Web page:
Remember a few years back when all it took to say you had an industry solution was a little vertical slant to the technology offering? In some cases, it’s just what is known in the industry as Marchitecture — the portmanteau of the words marketing and architecture applied to any form of electronic architecture perceived to have been produced only for marketing reasons — that had people claiming vertical solutions expertise.
In the early days of industry solutions, trust me, there was a lot of marchitecture and client dissatisfaction with less than stellar industry solutions going around. Well, those days are over; clients demand more and partner ecosystems are now striving to deliver more than ever before to ensure their clients’ needs are met.
However, it is a steep hill to climb for all of us. Think of the realities of our ever-growing solutions landscape for just a second to understand why every single month this task becomes harder and harder. According to a variety of sources, there are currently over 200k ISV (Independent Software Vendors) moving to 1 million ISVs by 2030. Now, couple that with 100-plus industries and thousands of hardware, connectivity, security, and cloud alternatives, and the sheer number of solution options becomes staggering for the average company.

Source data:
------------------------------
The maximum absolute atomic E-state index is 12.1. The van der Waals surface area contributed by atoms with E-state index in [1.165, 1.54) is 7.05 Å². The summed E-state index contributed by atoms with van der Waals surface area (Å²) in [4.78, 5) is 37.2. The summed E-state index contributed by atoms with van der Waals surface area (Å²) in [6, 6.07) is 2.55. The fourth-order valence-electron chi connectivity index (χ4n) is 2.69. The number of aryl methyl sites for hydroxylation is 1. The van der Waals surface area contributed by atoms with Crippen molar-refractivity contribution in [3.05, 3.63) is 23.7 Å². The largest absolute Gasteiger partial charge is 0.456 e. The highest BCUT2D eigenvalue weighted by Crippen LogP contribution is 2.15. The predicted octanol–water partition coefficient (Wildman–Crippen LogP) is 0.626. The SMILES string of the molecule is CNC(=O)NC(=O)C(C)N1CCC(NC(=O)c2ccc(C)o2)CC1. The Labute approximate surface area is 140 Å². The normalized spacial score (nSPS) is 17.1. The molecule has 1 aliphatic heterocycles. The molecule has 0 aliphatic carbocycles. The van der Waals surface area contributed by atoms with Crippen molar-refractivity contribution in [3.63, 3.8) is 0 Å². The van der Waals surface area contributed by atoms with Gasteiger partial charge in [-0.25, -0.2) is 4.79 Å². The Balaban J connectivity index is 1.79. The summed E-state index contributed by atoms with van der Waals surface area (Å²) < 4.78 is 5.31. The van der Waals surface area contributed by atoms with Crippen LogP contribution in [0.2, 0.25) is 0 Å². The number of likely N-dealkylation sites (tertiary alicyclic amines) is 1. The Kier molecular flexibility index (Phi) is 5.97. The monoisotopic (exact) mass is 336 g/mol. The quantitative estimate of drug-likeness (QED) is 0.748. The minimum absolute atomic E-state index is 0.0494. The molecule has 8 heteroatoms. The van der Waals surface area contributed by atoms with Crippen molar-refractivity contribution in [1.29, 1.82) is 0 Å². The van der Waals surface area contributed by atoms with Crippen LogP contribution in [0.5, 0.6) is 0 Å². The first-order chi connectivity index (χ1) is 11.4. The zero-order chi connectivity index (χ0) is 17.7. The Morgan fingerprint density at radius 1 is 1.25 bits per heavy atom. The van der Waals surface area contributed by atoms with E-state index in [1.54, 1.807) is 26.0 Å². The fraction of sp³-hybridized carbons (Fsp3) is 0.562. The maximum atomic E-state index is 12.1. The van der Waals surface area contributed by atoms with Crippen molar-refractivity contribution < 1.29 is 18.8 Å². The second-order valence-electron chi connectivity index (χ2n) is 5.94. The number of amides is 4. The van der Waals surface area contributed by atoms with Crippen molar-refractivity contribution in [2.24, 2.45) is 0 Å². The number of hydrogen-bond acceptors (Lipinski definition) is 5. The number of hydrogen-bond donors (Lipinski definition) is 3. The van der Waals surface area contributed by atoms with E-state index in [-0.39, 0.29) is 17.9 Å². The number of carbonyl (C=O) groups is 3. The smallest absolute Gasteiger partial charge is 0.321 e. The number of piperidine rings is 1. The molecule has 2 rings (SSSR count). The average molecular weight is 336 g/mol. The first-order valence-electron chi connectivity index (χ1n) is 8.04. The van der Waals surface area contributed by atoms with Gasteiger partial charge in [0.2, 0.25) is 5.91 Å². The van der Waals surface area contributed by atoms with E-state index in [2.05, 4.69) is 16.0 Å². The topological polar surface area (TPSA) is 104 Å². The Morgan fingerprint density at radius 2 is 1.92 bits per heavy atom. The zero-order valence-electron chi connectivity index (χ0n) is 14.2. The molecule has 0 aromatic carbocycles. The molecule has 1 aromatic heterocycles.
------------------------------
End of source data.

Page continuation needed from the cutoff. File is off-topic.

Why Are Experienced Partners So Important?
No firm has the time to sort through all those solutions and figure out what is best for their firm. After all, they must worry about their business, not just about sorting through millions of potential solution combinations. No single partner can sort through everything, either.
This is where the partner ecosystem working together with vertical sub-segment experience needs to enter the picture. It’s not enough anymore to have a single partner who has done some deals in transportation and logistics if you are a regional airport facility management firm, for example. You have unique needs so you need unique technology and business skills from the ecosystem that serves you.
Let’s use an example. Just this past week, it was announced that an ecosystem firm was going to build the first first-ever remote air traffic control center in the United States. Located on the site of an old Air Force base in Alabama, it could handle traffic for multiple airports. This technology, which uses cameras, real-time artificial intelligence, video, and other features, allows air traffic controllers to remotely accomplish the duties they would previously have carried out in a traditional control tower — a first in the U.S. and something that is in the early days of use in Europe.
Now, there is a lot of technology that must work seamlessly to ensure this new technology works for the job it’s intended to do — which is a high-stakes job. A partner who has experience, for example, with video, AI, and camera technology for a shipping firm using the technology to recognize 18-wheelers and coordinate dispatch in a transport center could seem like they would be a good partner for the airport deployment, but would they really be?